There are always plenty of good reasons to keep a close eye on political and economical events, especially when it comes to trying to predict what effect they might have on the stock market.
Some of those that have taken the Tim Sykes challenge, have managed to ride the waves and taken the ride on the bull to some impressive profits, but 2016 has mostly been a case of a stock market in limbo, while investors try to anticipate when things will take off again in a big way.
Going nowhere fast
The S&P managed to gain an impressive 20% per year in a proper bull run that managed to keep on running for the best part of six years, but ran out out steam in 2014.
Since time stood still in stock market terms, we have seen some double-digit falls, punctuated by double-digit rallies, but the end result is that we have now witnessed what is basically a sideways trend, and has left plenty of traders wondering when the market might take off again.
It is probably a reasonable observation that the market needed a bit of time to take stock of current events and conditions, and the sustained rally was not going to be sustainable when you see how out of balance the risk-reward ratio had become.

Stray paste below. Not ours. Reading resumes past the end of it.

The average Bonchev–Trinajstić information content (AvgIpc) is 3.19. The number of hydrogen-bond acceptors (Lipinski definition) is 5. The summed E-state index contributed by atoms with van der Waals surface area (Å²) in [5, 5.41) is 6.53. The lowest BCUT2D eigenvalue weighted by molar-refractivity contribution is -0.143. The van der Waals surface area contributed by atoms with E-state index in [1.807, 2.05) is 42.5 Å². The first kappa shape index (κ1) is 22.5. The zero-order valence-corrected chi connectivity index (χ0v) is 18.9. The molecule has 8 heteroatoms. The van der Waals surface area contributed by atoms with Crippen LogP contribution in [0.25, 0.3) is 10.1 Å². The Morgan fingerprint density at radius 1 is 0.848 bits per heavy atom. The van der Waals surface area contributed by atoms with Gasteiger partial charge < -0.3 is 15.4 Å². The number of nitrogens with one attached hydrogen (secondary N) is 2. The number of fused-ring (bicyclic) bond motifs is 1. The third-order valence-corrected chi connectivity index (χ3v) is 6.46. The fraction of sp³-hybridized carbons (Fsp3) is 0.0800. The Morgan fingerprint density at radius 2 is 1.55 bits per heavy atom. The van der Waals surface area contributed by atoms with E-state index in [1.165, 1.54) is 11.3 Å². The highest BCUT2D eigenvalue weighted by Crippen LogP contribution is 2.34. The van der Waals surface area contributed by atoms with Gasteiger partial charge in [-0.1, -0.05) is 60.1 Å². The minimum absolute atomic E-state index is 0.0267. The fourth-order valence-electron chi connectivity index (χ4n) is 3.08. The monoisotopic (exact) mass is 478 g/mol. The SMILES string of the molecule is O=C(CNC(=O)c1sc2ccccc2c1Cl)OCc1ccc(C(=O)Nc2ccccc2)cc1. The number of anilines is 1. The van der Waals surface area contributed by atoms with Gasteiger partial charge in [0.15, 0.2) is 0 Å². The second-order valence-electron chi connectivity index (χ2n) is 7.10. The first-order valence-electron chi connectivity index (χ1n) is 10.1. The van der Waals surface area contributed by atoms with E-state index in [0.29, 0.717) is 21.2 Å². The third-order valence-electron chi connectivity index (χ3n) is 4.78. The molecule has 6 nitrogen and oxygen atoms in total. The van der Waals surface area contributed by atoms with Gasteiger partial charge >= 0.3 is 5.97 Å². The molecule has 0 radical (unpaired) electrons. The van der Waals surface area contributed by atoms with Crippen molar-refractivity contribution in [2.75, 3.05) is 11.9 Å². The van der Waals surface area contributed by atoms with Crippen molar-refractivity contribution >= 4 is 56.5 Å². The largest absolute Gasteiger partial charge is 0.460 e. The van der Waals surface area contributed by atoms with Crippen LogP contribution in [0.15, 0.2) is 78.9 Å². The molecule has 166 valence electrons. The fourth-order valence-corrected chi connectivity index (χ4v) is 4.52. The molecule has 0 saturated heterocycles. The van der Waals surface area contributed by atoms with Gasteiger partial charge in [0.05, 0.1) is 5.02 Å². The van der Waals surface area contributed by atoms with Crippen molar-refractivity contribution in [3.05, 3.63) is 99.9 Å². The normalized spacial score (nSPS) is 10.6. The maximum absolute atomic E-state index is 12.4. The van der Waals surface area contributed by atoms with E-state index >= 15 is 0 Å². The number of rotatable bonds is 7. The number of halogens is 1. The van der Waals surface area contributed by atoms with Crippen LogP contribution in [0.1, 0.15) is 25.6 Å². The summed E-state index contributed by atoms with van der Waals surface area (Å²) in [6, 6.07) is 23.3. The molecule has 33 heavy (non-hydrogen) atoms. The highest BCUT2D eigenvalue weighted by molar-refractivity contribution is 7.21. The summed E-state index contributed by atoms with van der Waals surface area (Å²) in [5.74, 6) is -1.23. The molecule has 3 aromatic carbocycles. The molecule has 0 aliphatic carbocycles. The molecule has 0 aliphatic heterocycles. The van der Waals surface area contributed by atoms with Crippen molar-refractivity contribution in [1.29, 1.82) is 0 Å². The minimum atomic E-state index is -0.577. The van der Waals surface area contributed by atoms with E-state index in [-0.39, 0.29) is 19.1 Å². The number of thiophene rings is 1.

Historical trends for the S&P show that a 10% annual return is about the best you can expect, so it stands to reason that the 20% annual party had to come to an end, as even a strong bull can’t keep running at full steam for that long.
Old inflation tricks no longer seem to be working
There are often more than a few reasons why markets react in a certain way, but in the past, we were used to seeing central bank intervention taming the inflation tiger and influencing stock market conditions.
What is interesting when trying to to predict when the next bull might bust out, is just how desensitized markets have become to central bank intervention.
The Fed used to be able to break any inflationary pressures with a timely rate hike, and the market would take note, but the global financial crisis seemed to draw a line in the sand in terms of how markets now respond to traditional fiscal measures.
There are countless examples of central banks, like Japan for example, trying all the tricks in the book to influence markets and steer a familiar route to calm investors, but without getting the reaction that they were expecting or hoping for.
In for the long haul
The fact that markets no longer react to previously successful measures in the same way, is disconcerting to investors and makes it hard predict when it comes to when the next bull run might get going.
Some veteran investors seem to hold the opinion that the S&P might even go south by a further 10% before reaching the bottom of its current cycle, especially when you consider the election and other events that could sour sentiment.